“Oh, nightmares ain’t nothing to be scared of,” her mother would say in her very best mother-voice. “If you didn’t stay up half the night looking at all ‘em horror shows on TV, you wouldn’t have nightmares. And you oughta quit eating junk food so late at night, Clarissa. Indigestion guarantees a bad night’s sleep.”

Clarissa though about what her mama would say if she told her that she was having something, but it wasn’t a nightmare at all. Just like Coca Cola it was the real thing.

Her mama would deny it. She would say, “You cain’t be pregnant. Good Gawd awmighty, Clarissa. Nobody gets pregnant these days. Ain’t you ever heard of the pill?” Then she would start to bawl. “What did you have to go and do that for? I reckon you’re going to say it was my fault. I couldn’t help it if I had to go out to work. I shoulda sent you to live with your grandmother after your daddy run off the way he done.”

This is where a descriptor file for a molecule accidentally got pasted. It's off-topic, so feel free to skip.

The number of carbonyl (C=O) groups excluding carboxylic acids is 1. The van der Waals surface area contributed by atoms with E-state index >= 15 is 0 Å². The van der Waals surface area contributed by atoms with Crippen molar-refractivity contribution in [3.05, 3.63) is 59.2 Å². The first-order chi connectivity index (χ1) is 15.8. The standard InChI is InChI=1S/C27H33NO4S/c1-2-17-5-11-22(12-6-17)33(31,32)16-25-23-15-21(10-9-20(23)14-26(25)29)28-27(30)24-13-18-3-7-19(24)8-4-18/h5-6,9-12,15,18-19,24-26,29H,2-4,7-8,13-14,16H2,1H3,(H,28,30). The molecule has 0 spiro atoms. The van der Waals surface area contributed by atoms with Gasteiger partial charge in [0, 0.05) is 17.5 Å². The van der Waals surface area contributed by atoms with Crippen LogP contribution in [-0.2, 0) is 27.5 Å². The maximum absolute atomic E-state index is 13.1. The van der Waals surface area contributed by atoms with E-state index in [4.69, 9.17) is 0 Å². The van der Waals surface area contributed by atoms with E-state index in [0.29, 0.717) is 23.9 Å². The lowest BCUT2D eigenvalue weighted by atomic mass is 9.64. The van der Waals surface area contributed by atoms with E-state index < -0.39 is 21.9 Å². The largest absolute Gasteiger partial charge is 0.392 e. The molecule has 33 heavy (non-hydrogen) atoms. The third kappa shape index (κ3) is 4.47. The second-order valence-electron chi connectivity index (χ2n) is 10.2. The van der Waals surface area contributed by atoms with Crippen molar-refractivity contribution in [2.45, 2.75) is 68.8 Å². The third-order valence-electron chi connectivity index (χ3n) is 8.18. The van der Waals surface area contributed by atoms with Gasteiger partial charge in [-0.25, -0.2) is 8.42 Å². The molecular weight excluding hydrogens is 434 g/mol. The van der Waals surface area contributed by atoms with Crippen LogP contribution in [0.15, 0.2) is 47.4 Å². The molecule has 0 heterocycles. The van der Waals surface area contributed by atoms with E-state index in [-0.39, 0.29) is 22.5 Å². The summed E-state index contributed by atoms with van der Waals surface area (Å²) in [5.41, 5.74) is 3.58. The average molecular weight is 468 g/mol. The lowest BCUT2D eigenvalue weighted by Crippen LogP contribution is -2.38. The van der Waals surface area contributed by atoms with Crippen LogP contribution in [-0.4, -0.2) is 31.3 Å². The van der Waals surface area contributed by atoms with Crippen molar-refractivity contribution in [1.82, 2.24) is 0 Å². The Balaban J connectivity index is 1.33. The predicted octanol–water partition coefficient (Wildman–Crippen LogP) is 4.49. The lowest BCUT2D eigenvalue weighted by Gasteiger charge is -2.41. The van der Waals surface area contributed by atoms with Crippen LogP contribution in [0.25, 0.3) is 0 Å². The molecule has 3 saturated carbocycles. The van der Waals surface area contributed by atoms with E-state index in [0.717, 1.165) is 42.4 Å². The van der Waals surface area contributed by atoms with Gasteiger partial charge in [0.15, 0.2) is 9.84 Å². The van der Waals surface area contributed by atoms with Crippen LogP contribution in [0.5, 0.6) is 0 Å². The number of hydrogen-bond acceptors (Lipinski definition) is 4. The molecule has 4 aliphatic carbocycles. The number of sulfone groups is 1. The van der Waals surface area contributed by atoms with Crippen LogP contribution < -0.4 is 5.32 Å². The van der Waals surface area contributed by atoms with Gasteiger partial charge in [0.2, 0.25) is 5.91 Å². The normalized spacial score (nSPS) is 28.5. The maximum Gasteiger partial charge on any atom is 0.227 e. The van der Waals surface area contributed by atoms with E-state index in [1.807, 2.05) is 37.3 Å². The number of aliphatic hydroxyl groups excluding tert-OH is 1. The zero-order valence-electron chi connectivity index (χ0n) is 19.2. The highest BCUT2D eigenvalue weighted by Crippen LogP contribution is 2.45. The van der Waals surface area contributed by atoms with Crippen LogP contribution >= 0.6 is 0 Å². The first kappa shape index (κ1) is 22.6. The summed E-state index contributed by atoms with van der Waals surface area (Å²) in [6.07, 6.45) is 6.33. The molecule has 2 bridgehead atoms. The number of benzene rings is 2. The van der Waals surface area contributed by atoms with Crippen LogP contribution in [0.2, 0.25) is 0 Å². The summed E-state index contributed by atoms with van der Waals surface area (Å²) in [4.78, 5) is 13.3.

After she got all of that out of her system, plus saying over and over that she was too young to be a granny, she would go right back to not wanting to look at the raw truth.

“You gotta be mistaken, Clarissa,” she would say. “I bet you ain’t even done one of them pregnancy tests from the drug store. I’m gonna take you right down to Dr. Raiford’s office and he’ll tell you that missing a period at your age don’t mean squat. Your hormones is just messed up a little bit, honey. That’s all. I’m gon’ go call him right this minute.”

It would not dawn on her mother to ask who the father was or just how many periods had gone missing. She wouldn’t think about that until Dr. Raiford told her that Clarissa had already been in to see him two months before and that there was not a snowball’s chance that her hormones “was just messed up a little bit.”

That’s how it would go, Clarissa thought. If there was one person she could predict, it was her mother.